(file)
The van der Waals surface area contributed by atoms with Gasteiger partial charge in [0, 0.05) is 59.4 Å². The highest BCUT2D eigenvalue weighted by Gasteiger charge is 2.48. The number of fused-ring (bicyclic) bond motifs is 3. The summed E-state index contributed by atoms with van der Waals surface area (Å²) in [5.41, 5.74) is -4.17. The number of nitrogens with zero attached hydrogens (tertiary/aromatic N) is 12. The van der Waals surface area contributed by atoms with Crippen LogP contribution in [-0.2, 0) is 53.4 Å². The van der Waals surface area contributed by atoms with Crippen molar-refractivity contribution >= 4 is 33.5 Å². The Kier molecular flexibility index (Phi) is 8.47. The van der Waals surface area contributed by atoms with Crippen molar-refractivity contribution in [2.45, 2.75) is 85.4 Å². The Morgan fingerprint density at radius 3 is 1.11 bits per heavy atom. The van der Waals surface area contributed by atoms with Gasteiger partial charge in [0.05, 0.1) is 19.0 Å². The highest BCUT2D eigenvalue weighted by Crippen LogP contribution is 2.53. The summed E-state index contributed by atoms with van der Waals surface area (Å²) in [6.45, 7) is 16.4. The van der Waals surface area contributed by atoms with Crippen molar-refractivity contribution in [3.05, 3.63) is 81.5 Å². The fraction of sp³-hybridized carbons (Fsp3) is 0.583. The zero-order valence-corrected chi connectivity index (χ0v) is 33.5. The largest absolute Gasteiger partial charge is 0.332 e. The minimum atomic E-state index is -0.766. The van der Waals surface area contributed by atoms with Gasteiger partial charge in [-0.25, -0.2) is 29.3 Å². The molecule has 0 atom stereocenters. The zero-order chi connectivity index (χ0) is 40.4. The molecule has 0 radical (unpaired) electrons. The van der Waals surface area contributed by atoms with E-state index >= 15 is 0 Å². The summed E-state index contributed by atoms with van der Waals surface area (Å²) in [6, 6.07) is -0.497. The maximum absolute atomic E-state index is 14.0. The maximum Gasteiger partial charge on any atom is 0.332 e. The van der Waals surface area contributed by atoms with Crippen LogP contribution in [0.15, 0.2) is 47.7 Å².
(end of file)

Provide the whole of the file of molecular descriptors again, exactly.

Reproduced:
The van der Waals surface area contributed by atoms with Gasteiger partial charge in [0, 0.05) is 59.4 Å². The highest BCUT2D eigenvalue weighted by Gasteiger charge is 2.48. The number of fused-ring (bicyclic) bond motifs is 3. The summed E-state index contributed by atoms with van der Waals surface area (Å²) in [5.41, 5.74) is -4.17. The number of nitrogens with zero attached hydrogens (tertiary/aromatic N) is 12. The van der Waals surface area contributed by atoms with Crippen LogP contribution in [-0.2, 0) is 53.4 Å². The van der Waals surface area contributed by atoms with Crippen molar-refractivity contribution >= 4 is 33.5 Å². The Kier molecular flexibility index (Phi) is 8.47. The van der Waals surface area contributed by atoms with Crippen molar-refractivity contribution in [2.45, 2.75) is 85.4 Å². The Morgan fingerprint density at radius 3 is 1.11 bits per heavy atom. The van der Waals surface area contributed by atoms with Gasteiger partial charge in [0.05, 0.1) is 19.0 Å². The highest BCUT2D eigenvalue weighted by Crippen LogP contribution is 2.53. The summed E-state index contributed by atoms with van der Waals surface area (Å²) in [6.45, 7) is 16.4. The van der Waals surface area contributed by atoms with Crippen molar-refractivity contribution in [3.05, 3.63) is 81.5 Å². The fraction of sp³-hybridized carbons (Fsp3) is 0.583. The zero-order valence-corrected chi connectivity index (χ0v) is 33.5. The largest absolute Gasteiger partial charge is 0.332 e. The minimum atomic E-state index is -0.766. The van der Waals surface area contributed by atoms with Gasteiger partial charge in [-0.25, -0.2) is 29.3 Å². The molecule has 0 atom stereocenters. The zero-order chi connectivity index (χ0) is 40.4. The molecule has 0 radical (unpaired) electrons. The van der Waals surface area contributed by atoms with E-state index >= 15 is 0 Å². The summed E-state index contributed by atoms with van der Waals surface area (Å²) in [6, 6.07) is -0.497. The maximum absolute atomic E-state index is 14.0. The maximum Gasteiger partial charge on any atom is 0.332 e. The van der Waals surface area contributed by atoms with Crippen LogP contribution in [0.15, 0.2) is 47.7 Å².